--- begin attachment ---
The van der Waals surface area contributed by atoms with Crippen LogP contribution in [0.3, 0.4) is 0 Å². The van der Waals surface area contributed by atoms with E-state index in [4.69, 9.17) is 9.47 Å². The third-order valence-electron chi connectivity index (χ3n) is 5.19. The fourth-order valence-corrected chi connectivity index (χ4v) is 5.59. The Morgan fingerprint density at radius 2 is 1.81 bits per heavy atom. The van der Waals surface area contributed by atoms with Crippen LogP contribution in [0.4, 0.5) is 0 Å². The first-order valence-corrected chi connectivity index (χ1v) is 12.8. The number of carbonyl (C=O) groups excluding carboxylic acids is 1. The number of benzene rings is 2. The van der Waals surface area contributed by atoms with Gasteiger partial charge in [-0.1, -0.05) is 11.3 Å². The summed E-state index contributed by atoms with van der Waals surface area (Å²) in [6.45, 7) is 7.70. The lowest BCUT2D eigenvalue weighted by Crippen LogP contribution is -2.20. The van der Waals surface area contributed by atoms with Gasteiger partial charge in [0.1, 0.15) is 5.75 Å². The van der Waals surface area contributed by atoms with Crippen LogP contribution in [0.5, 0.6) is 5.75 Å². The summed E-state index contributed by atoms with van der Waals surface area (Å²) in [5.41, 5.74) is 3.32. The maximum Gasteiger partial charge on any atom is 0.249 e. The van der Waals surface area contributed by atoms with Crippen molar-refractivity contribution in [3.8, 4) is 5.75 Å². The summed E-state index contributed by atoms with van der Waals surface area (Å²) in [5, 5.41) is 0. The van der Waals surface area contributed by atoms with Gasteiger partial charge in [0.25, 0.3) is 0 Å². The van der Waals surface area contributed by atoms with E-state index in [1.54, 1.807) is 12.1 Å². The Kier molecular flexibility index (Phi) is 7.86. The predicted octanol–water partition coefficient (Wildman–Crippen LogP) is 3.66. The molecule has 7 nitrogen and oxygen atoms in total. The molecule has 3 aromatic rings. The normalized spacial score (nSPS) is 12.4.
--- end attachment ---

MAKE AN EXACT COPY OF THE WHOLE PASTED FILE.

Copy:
The van der Waals surface area contributed by atoms with Crippen LogP contribution in [0.3, 0.4) is 0 Å². The van der Waals surface area contributed by atoms with E-state index in [4.69, 9.17) is 9.47 Å². The third-order valence-electron chi connectivity index (χ3n) is 5.19. The fourth-order valence-corrected chi connectivity index (χ4v) is 5.59. The Morgan fingerprint density at radius 2 is 1.81 bits per heavy atom. The van der Waals surface area contributed by atoms with Crippen LogP contribution in [0.4, 0.5) is 0 Å². The first-order valence-corrected chi connectivity index (χ1v) is 12.8. The number of carbonyl (C=O) groups excluding carboxylic acids is 1. The number of benzene rings is 2. The van der Waals surface area contributed by atoms with Gasteiger partial charge in [-0.1, -0.05) is 11.3 Å². The summed E-state index contributed by atoms with van der Waals surface area (Å²) in [6.45, 7) is 7.70. The lowest BCUT2D eigenvalue weighted by Crippen LogP contribution is -2.20. The van der Waals surface area contributed by atoms with Gasteiger partial charge in [0.1, 0.15) is 5.75 Å². The van der Waals surface area contributed by atoms with Crippen LogP contribution in [0.5, 0.6) is 5.75 Å². The summed E-state index contributed by atoms with van der Waals surface area (Å²) in [5.41, 5.74) is 3.32. The maximum Gasteiger partial charge on any atom is 0.249 e. The van der Waals surface area contributed by atoms with Crippen molar-refractivity contribution in [3.8, 4) is 5.75 Å². The summed E-state index contributed by atoms with van der Waals surface area (Å²) in [5, 5.41) is 0. The van der Waals surface area contributed by atoms with Gasteiger partial charge in [0.25, 0.3) is 0 Å². The van der Waals surface area contributed by atoms with E-state index in [1.54, 1.807) is 12.1 Å². The Kier molecular flexibility index (Phi) is 7.86. The predicted octanol–water partition coefficient (Wildman–Crippen LogP) is 3.66. The molecule has 7 nitrogen and oxygen atoms in total. The molecule has 3 aromatic rings. The normalized spacial score (nSPS) is 12.4.